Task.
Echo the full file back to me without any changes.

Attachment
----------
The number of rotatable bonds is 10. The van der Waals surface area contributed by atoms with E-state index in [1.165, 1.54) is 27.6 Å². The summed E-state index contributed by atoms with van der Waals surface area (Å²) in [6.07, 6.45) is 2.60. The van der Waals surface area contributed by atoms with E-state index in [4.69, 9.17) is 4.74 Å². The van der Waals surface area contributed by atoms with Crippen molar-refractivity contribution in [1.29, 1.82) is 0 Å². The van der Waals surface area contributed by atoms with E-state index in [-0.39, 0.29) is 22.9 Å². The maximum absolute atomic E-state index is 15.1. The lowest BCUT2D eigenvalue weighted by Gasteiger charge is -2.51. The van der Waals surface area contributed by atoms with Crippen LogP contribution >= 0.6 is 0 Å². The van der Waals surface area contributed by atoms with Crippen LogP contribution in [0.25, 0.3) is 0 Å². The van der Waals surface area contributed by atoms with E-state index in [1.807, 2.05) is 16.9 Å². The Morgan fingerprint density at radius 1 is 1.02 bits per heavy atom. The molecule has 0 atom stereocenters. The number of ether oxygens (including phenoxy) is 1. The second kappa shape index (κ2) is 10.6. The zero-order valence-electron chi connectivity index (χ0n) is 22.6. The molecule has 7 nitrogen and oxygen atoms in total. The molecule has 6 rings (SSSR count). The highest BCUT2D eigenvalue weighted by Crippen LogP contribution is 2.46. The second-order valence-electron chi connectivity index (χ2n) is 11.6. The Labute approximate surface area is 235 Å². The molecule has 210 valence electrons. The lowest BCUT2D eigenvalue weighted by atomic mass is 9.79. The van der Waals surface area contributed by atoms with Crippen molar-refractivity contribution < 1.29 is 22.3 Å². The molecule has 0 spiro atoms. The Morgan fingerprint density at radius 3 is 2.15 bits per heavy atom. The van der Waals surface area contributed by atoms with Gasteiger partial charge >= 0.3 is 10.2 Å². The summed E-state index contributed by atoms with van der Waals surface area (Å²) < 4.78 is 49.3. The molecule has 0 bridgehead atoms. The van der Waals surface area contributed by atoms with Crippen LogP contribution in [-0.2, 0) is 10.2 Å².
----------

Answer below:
The number of rotatable bonds is 10. The van der Waals surface area contributed by atoms with E-state index in [1.165, 1.54) is 27.6 Å². The summed E-state index contributed by atoms with van der Waals surface area (Å²) in [6.07, 6.45) is 2.60. The van der Waals surface area contributed by atoms with E-state index in [4.69, 9.17) is 4.74 Å². The van der Waals surface area contributed by atoms with Crippen molar-refractivity contribution in [1.29, 1.82) is 0 Å². The van der Waals surface area contributed by atoms with E-state index in [-0.39, 0.29) is 22.9 Å². The maximum absolute atomic E-state index is 15.1. The lowest BCUT2D eigenvalue weighted by Gasteiger charge is -2.51. The van der Waals surface area contributed by atoms with Crippen LogP contribution >= 0.6 is 0 Å². The van der Waals surface area contributed by atoms with Crippen LogP contribution in [0.25, 0.3) is 0 Å². The van der Waals surface area contributed by atoms with E-state index in [1.807, 2.05) is 16.9 Å². The Morgan fingerprint density at radius 1 is 1.02 bits per heavy atom. The molecule has 0 atom stereocenters. The number of ether oxygens (including phenoxy) is 1. The second kappa shape index (κ2) is 10.6. The zero-order valence-electron chi connectivity index (χ0n) is 22.6. The molecule has 7 nitrogen and oxygen atoms in total. The molecule has 6 rings (SSSR count). The highest BCUT2D eigenvalue weighted by Crippen LogP contribution is 2.46. The second-order valence-electron chi connectivity index (χ2n) is 11.6. The Labute approximate surface area is 235 Å². The molecule has 210 valence electrons. The lowest BCUT2D eigenvalue weighted by atomic mass is 9.79. The van der Waals surface area contributed by atoms with Crippen molar-refractivity contribution < 1.29 is 22.3 Å². The molecule has 0 spiro atoms. The Morgan fingerprint density at radius 3 is 2.15 bits per heavy atom. The van der Waals surface area contributed by atoms with Gasteiger partial charge >= 0.3 is 10.2 Å². The summed E-state index contributed by atoms with van der Waals surface area (Å²) < 4.78 is 49.3. The molecule has 0 bridgehead atoms. The van der Waals surface area contributed by atoms with Crippen LogP contribution in [-0.2, 0) is 10.2 Å².